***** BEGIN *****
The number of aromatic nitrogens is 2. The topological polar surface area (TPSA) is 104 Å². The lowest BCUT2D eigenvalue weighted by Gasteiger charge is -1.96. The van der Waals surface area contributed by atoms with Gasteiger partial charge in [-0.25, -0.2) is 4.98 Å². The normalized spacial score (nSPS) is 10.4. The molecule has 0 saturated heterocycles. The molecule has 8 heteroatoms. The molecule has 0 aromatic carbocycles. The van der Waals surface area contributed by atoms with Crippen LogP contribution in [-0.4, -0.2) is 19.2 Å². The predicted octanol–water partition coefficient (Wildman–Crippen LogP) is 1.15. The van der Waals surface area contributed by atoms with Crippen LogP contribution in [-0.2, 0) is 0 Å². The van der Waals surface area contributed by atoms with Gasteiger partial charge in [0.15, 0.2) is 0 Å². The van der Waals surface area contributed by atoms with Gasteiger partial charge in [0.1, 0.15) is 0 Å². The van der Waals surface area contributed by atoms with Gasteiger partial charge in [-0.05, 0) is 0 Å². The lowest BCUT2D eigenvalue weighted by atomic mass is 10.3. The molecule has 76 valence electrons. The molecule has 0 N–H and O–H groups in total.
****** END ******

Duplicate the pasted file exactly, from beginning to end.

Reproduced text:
The number of aromatic nitrogens is 2. The topological polar surface area (TPSA) is 104 Å². The lowest BCUT2D eigenvalue weighted by Gasteiger charge is -1.96. The van der Waals surface area contributed by atoms with Gasteiger partial charge in [-0.25, -0.2) is 4.98 Å². The normalized spacial score (nSPS) is 10.4. The molecule has 0 saturated heterocycles. The molecule has 8 heteroatoms. The molecule has 0 aromatic carbocycles. The van der Waals surface area contributed by atoms with Crippen LogP contribution in [-0.4, -0.2) is 19.2 Å². The predicted octanol–water partition coefficient (Wildman–Crippen LogP) is 1.15. The van der Waals surface area contributed by atoms with Crippen LogP contribution in [-0.2, 0) is 0 Å². The van der Waals surface area contributed by atoms with Gasteiger partial charge in [0.15, 0.2) is 0 Å². The van der Waals surface area contributed by atoms with Gasteiger partial charge in [0.1, 0.15) is 0 Å². The van der Waals surface area contributed by atoms with Gasteiger partial charge in [-0.05, 0) is 0 Å². The lowest BCUT2D eigenvalue weighted by atomic mass is 10.3. The molecule has 76 valence electrons. The molecule has 0 N–H and O–H groups in total.